Beware of Herbal Supplements if You’re Having Surgery

It’s not unusual to see patients in our practice taking herbal supplements.  We don’t weigh in one way or another on the efficacy of “natural” vitamins and supplements but we do caution our patients who are considering having a surgical procedure done against taking them prior to and after their surgery.

While every patient experience is different, what many may not realize is that these supplements may cause abnormal blood pressure, heart rates, and bleeding.  They may also interfere with other medications, including anesthesia during your surgery.

We generally recommend to our patients that they disclose any “over-the-counter” medication they are taking (including aspirin, herbs, vitamins and dietary supplements) to their physician.  We also ask patients to stop taking them one week prior to surgery to reduce their risk of excessive bleeding, or negative interactions with other medications that we prescribe to treat orthopaedic problems and manage pain.

Not sure if your supplement may be a problem?  Here’s a list of common herbal supplements that we recommend against:

  Dong Quai
  Gingko Biloba
  Ginger
  Ginseng
  White Willow Bark (salix alba)
  Devil’s Claw (harpagophytum procumbens)
  Turmeric (curcuma longa)
  Boswellia (bosellia serrata)
  Stinging Nettle (urtica dioica)
  Cat’s Claw (uncaria tomentosa)
  Quercetin
  Reservatrol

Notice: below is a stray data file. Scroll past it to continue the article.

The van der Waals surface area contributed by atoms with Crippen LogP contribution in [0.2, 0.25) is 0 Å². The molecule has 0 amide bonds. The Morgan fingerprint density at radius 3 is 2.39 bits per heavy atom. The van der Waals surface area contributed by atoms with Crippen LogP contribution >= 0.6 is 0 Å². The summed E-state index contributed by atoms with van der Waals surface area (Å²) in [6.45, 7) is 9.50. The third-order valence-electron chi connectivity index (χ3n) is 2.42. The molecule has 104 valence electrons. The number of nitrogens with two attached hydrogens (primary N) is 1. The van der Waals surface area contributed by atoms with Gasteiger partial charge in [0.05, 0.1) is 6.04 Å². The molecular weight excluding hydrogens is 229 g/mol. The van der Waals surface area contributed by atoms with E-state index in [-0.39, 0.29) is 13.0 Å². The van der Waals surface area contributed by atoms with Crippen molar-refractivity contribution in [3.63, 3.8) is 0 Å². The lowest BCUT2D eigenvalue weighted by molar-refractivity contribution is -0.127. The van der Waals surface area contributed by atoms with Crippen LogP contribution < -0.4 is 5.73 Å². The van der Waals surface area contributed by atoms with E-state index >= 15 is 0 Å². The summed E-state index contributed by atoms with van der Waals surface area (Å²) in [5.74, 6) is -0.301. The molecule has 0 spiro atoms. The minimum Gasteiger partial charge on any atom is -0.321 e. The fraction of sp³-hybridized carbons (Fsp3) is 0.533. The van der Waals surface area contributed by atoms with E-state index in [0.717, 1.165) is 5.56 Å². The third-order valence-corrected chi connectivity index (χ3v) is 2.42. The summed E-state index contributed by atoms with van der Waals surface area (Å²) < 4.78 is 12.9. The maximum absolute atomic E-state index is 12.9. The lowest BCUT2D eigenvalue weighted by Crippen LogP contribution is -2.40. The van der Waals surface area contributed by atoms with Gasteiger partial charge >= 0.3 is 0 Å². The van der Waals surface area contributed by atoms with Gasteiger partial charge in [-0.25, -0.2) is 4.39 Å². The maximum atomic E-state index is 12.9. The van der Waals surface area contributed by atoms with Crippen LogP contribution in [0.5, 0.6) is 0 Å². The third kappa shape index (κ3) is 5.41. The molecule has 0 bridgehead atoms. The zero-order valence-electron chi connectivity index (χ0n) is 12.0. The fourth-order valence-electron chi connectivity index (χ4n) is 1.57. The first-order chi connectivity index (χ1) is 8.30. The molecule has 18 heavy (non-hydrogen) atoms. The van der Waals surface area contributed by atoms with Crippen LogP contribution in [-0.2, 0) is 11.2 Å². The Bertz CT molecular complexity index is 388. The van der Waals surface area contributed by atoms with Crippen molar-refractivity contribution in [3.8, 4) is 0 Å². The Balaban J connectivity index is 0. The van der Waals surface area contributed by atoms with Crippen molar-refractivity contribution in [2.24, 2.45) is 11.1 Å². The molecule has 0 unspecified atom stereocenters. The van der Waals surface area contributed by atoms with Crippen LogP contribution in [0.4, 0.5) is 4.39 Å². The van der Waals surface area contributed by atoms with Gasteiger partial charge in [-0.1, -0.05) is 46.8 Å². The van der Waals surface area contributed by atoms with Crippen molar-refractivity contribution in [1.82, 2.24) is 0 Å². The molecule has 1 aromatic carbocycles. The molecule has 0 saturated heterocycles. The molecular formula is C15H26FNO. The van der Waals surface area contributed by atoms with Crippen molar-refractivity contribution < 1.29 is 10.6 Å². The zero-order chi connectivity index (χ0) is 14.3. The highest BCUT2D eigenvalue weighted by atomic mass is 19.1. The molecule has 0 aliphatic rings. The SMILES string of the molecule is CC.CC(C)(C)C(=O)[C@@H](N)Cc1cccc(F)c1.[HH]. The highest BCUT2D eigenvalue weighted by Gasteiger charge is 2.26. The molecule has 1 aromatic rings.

Cayenne
  Omega-3 FA
  St. John’s Wort

If you’re a patient and have questions about how a supplement you may be taking may interact with your prescribed medication, please contact our office.

Dr. Bollinger Featured In Washington Post Article About Anterior Approach Hip Replacement Surgery

In March, Dr. Michael Bollinger was featured in a Washington Post article* discussing the benefits of the anterior approach method used for replacing hips.  The article mentioned that the number of Americans having total hip replacements over the past two decades has risen to more than 300,000 per year (more than doubling the figures from 20 years ago), and that patients are eventually able to walk again without pain or the aid of a cane, but only after a lengthy, rigorous and sometimes painful recovery and rehabilitation period.

From the article:

The surgery is extensive: As its name suggests, it involves removing the joint — the damaged bone and cartilage — and replacing it with prosthetic parts made of metal, plastic or ceramics. Typically, surgeons enter the joint from the rear, which requires cutting through muscle and cartilage. But with a relatively new procedure, surgeons enter from the front and only stretch the muscles aside, avoiding the cutting and minimizing pain and recovery time. According to those who use this anterior technique, the benefits are substantial.

The article goes on to say:
Anthony Unger, medical director at the Institute of Bone and Joint Health at Sibley Memorial Hospital and a clinical professor of orthopedic surgery at George Washington University Hospital, says the anterior approach is “truly minimally invasive.” Unger, who has done about 4,000 hip replacements over 26 years and has used the anterior technique for the past eight years, says “patients have better overall functionality, can sleep on their sides and be confident the new hip won’t dislocate.”

But, as with many transitions in medical techniques, some surgeons have been reluctant to change. Although agencies and hospitals don’t track hip replacements by the type of procedure used, Unger says […]